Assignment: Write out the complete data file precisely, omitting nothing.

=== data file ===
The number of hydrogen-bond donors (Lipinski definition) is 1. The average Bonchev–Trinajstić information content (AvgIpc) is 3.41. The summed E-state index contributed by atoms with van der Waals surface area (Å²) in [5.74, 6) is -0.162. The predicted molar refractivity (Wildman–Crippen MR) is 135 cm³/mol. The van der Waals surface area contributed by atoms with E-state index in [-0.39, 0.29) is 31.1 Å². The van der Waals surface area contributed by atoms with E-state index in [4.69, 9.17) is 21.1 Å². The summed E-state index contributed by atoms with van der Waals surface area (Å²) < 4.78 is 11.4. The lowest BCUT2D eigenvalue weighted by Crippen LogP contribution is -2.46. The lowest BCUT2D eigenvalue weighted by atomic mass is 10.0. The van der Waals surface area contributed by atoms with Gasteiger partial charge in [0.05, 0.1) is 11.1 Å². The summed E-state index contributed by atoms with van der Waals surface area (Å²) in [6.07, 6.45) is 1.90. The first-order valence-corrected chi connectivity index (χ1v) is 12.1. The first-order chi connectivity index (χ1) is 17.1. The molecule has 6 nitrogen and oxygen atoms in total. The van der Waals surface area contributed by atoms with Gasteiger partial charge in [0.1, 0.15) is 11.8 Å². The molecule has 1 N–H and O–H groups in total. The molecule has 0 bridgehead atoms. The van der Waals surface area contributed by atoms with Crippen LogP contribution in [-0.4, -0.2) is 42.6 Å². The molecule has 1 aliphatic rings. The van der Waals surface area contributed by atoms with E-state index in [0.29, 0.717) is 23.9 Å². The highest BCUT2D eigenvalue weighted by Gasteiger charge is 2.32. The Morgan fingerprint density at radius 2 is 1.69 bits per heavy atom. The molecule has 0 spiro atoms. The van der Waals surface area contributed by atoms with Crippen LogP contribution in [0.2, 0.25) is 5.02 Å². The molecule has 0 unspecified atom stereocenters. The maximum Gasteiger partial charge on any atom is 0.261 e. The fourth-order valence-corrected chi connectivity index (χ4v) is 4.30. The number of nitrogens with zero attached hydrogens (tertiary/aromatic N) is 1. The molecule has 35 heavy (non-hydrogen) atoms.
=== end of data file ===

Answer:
The number of hydrogen-bond donors (Lipinski definition) is 1. The average Bonchev–Trinajstić information content (AvgIpc) is 3.41. The summed E-state index contributed by atoms with van der Waals surface area (Å²) in [5.74, 6) is -0.162. The predicted molar refractivity (Wildman–Crippen MR) is 135 cm³/mol. The van der Waals surface area contributed by atoms with E-state index in [-0.39, 0.29) is 31.1 Å². The van der Waals surface area contributed by atoms with E-state index in [4.69, 9.17) is 21.1 Å². The summed E-state index contributed by atoms with van der Waals surface area (Å²) < 4.78 is 11.4. The lowest BCUT2D eigenvalue weighted by Crippen LogP contribution is -2.46. The lowest BCUT2D eigenvalue weighted by atomic mass is 10.0. The van der Waals surface area contributed by atoms with Gasteiger partial charge in [0.05, 0.1) is 11.1 Å². The summed E-state index contributed by atoms with van der Waals surface area (Å²) in [6.07, 6.45) is 1.90. The first-order valence-corrected chi connectivity index (χ1v) is 12.1. The first-order chi connectivity index (χ1) is 17.1. The molecule has 6 nitrogen and oxygen atoms in total. The van der Waals surface area contributed by atoms with Gasteiger partial charge in [0.1, 0.15) is 11.8 Å². The molecule has 1 N–H and O–H groups in total. The molecule has 0 bridgehead atoms. The van der Waals surface area contributed by atoms with Crippen LogP contribution in [-0.4, -0.2) is 42.6 Å². The molecule has 1 aliphatic rings. The van der Waals surface area contributed by atoms with E-state index in [0.29, 0.717) is 23.9 Å². The highest BCUT2D eigenvalue weighted by Gasteiger charge is 2.32. The Morgan fingerprint density at radius 2 is 1.69 bits per heavy atom. The molecule has 0 spiro atoms. The van der Waals surface area contributed by atoms with Crippen LogP contribution in [0.2, 0.25) is 5.02 Å². The molecule has 0 unspecified atom stereocenters. The maximum Gasteiger partial charge on any atom is 0.261 e. The fourth-order valence-corrected chi connectivity index (χ4v) is 4.30. The number of nitrogens with zero attached hydrogens (tertiary/aromatic N) is 1. The molecule has 35 heavy (non-hydrogen) atoms.